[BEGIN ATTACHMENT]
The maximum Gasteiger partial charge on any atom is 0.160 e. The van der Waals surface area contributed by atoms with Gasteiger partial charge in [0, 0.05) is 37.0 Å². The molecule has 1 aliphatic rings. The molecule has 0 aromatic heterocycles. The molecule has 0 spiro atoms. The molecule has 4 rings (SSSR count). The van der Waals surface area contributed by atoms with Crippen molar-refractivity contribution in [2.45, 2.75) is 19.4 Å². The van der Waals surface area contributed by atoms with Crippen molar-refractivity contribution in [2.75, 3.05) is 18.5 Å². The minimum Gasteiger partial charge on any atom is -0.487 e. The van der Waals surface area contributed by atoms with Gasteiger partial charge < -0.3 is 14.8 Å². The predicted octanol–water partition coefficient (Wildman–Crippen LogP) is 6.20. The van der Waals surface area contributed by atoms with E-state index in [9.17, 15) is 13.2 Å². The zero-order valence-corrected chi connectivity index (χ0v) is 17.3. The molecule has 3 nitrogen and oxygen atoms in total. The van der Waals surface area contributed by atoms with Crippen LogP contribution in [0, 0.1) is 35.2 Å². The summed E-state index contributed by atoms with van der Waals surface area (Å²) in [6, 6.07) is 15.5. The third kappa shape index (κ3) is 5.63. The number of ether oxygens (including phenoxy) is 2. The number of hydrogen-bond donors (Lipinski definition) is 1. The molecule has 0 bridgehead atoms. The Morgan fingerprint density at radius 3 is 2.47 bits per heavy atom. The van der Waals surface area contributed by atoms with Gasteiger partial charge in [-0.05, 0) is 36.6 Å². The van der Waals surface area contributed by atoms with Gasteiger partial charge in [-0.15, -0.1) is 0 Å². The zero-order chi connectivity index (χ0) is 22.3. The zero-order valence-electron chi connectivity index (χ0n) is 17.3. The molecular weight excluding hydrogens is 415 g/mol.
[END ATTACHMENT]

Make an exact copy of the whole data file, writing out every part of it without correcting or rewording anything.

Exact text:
The maximum Gasteiger partial charge on any atom is 0.160 e. The van der Waals surface area contributed by atoms with Gasteiger partial charge in [0, 0.05) is 37.0 Å². The molecule has 1 aliphatic rings. The molecule has 0 aromatic heterocycles. The molecule has 0 spiro atoms. The molecule has 4 rings (SSSR count). The van der Waals surface area contributed by atoms with Crippen molar-refractivity contribution in [2.45, 2.75) is 19.4 Å². The van der Waals surface area contributed by atoms with Crippen molar-refractivity contribution in [2.75, 3.05) is 18.5 Å². The minimum Gasteiger partial charge on any atom is -0.487 e. The van der Waals surface area contributed by atoms with Gasteiger partial charge < -0.3 is 14.8 Å². The predicted octanol–water partition coefficient (Wildman–Crippen LogP) is 6.20. The van der Waals surface area contributed by atoms with E-state index in [9.17, 15) is 13.2 Å². The zero-order valence-corrected chi connectivity index (χ0v) is 17.3. The molecule has 3 nitrogen and oxygen atoms in total. The van der Waals surface area contributed by atoms with Crippen LogP contribution in [0, 0.1) is 35.2 Å². The summed E-state index contributed by atoms with van der Waals surface area (Å²) in [6, 6.07) is 15.5. The third kappa shape index (κ3) is 5.63. The number of ether oxygens (including phenoxy) is 2. The number of hydrogen-bond donors (Lipinski definition) is 1. The molecule has 0 bridgehead atoms. The Morgan fingerprint density at radius 3 is 2.47 bits per heavy atom. The van der Waals surface area contributed by atoms with Gasteiger partial charge in [-0.05, 0) is 36.6 Å². The van der Waals surface area contributed by atoms with Gasteiger partial charge in [-0.15, -0.1) is 0 Å². The zero-order chi connectivity index (χ0) is 22.3. The zero-order valence-electron chi connectivity index (χ0n) is 17.3. The molecular weight excluding hydrogens is 415 g/mol.